After removing the body, we set about cleaning the filter and change about 80% of the water. It turns out that the filter had been broken for an indeterminate amount of time, the motor would run but no longer generated appreciable suction and due to the design of the filter, the water was able to continue flowing without actually passing through any of the internal filters.
<Yikes!>
This is compounded on by something we hadn't considered, until this year, they had always been kept in or right next to a room with air conditioning, over the past month we've been hit with high 80s to mid 90s temperatures every day without a break, undoubtedly the water temperature had been consistently in the 80s throughout most of the day.
<A lethal combo. Xenopus does best at room temperature, around 22 C/72 F being ideal. Higher temperatures will increase metabolism (so more waste produced) while stressing the frogs (causing them to be more sensitive to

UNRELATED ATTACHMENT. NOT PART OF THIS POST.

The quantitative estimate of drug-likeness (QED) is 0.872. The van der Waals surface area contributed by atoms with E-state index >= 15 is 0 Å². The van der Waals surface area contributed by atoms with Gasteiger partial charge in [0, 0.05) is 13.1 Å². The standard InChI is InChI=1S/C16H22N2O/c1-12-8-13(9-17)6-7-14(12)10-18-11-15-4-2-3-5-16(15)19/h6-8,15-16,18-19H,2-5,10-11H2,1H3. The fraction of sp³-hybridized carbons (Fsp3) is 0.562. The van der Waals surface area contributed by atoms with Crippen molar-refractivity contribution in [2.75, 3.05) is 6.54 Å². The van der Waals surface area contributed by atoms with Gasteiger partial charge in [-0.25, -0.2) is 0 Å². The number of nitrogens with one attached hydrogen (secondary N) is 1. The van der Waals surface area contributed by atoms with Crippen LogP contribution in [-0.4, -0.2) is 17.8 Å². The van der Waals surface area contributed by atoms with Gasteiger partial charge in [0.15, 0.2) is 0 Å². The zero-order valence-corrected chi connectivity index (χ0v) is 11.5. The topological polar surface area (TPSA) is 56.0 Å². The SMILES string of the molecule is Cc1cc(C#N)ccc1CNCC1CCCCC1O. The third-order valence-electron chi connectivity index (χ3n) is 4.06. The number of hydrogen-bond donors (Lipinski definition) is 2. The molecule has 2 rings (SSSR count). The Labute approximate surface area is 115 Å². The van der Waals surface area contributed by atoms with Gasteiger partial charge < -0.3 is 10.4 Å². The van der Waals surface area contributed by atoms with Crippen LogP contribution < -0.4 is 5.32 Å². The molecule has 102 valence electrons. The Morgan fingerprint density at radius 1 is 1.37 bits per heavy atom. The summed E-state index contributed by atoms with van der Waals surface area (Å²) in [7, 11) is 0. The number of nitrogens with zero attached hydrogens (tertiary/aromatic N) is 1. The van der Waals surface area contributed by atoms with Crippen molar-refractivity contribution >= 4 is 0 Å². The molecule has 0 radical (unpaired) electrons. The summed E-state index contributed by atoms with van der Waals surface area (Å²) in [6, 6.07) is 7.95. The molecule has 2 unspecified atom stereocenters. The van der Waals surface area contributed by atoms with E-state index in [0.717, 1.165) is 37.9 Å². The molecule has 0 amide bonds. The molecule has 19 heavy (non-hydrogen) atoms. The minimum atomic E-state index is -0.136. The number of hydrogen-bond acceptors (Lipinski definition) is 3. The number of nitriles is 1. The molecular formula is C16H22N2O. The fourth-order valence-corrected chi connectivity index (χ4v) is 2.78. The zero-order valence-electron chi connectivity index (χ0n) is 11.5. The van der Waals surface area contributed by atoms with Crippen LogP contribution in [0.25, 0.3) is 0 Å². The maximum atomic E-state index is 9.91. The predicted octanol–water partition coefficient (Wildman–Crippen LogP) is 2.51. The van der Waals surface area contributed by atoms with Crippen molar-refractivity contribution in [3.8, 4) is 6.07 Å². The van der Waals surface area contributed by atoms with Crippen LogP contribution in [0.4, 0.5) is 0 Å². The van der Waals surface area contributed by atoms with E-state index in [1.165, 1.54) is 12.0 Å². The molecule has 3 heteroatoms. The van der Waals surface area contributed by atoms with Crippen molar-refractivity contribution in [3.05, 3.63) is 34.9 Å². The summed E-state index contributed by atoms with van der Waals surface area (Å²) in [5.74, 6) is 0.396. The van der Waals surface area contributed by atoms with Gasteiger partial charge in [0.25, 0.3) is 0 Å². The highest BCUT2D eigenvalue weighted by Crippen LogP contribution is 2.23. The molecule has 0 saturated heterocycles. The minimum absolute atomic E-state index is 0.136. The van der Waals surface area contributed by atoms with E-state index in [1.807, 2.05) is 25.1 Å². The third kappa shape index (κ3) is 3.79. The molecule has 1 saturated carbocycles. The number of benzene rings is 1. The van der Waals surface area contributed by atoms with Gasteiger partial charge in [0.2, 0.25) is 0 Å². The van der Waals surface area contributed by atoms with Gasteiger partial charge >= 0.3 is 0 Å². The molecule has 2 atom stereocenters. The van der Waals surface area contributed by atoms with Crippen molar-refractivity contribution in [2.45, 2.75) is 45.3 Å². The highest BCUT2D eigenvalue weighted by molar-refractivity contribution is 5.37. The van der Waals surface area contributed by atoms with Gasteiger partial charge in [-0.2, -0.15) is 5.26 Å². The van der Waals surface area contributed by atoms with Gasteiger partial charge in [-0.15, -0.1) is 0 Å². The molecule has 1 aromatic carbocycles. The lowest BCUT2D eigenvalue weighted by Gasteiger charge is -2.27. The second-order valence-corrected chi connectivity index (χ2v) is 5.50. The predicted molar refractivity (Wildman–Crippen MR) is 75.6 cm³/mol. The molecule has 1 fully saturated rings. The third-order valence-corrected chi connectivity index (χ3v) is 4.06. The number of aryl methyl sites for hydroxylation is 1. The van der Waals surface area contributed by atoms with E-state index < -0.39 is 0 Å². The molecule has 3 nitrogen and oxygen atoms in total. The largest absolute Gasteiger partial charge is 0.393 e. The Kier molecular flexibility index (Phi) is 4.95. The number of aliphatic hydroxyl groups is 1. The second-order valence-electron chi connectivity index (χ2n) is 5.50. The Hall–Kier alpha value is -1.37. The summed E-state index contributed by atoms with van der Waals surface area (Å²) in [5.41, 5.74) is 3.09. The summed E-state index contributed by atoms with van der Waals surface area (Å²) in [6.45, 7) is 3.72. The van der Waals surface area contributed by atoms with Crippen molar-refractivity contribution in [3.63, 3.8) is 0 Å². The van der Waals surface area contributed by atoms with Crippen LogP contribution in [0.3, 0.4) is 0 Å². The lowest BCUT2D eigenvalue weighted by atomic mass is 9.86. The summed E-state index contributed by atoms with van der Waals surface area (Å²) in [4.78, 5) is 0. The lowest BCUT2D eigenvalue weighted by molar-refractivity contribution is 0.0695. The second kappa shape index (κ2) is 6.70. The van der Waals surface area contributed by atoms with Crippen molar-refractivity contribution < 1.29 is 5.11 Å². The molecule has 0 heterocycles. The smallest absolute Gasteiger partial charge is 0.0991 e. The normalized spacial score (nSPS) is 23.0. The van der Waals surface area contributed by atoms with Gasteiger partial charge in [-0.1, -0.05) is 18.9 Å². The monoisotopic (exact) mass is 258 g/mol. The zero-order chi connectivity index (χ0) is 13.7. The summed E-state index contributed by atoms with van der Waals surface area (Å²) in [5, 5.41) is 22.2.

bacterial infections).>
After realizing the state of the canister filter, I checked on the other frogs, the two younger ones were somewhat lethargic but otherwise externally uncompromised. The remaining eldest, however, had red patches above his eyes, on his arm, and a brown patch on his stomach as if the skin had rotted (more pictures here: http://imgur.com/a/krGs3). Two things to note are that he's had what I've always assumed to be a slow moving cataract in his eye for years, the white in his right eye is not a symptom and the white growth on his nose is a nonmalignant tumor he's had for over
a decade.
<The red sores are likely a reaction to ammonia and nitrite. I'd optimise water quality while treating as per Finrot in fish, using reliable antibiotics such as Kanamycin or Tetracycline.>
At the time I had not noticed the stomach and decided to treat for a fungal infection using Methylene Blue based off the recommendation of an aquatic wholesale retailer I know. The results have been ... confusingly mixed. As